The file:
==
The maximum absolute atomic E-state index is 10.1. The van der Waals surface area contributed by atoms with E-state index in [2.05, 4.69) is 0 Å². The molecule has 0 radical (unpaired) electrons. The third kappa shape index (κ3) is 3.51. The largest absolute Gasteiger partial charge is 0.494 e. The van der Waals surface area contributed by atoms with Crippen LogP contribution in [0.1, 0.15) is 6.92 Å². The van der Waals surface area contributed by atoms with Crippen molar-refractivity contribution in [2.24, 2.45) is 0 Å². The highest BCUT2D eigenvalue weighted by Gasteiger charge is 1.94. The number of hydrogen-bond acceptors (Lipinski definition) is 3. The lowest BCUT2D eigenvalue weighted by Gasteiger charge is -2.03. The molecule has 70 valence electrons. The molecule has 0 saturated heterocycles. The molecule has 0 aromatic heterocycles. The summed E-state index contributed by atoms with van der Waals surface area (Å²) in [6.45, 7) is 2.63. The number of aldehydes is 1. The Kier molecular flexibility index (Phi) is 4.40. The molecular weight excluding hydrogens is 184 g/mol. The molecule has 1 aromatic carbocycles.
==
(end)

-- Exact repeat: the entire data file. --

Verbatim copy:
The maximum absolute atomic E-state index is 10.1. The van der Waals surface area contributed by atoms with E-state index in [2.05, 4.69) is 0 Å². The molecule has 0 radical (unpaired) electrons. The third kappa shape index (κ3) is 3.51. The largest absolute Gasteiger partial charge is 0.494 e. The van der Waals surface area contributed by atoms with Crippen LogP contribution in [0.1, 0.15) is 6.92 Å². The van der Waals surface area contributed by atoms with Crippen molar-refractivity contribution in [2.24, 2.45) is 0 Å². The highest BCUT2D eigenvalue weighted by Gasteiger charge is 1.94. The number of hydrogen-bond acceptors (Lipinski definition) is 3. The lowest BCUT2D eigenvalue weighted by Gasteiger charge is -2.03. The molecule has 70 valence electrons. The molecule has 0 saturated heterocycles. The molecule has 0 aromatic heterocycles. The summed E-state index contributed by atoms with van der Waals surface area (Å²) in [6.45, 7) is 2.63. The number of aldehydes is 1. The Kier molecular flexibility index (Phi) is 4.40. The molecular weight excluding hydrogens is 184 g/mol. The molecule has 1 aromatic carbocycles.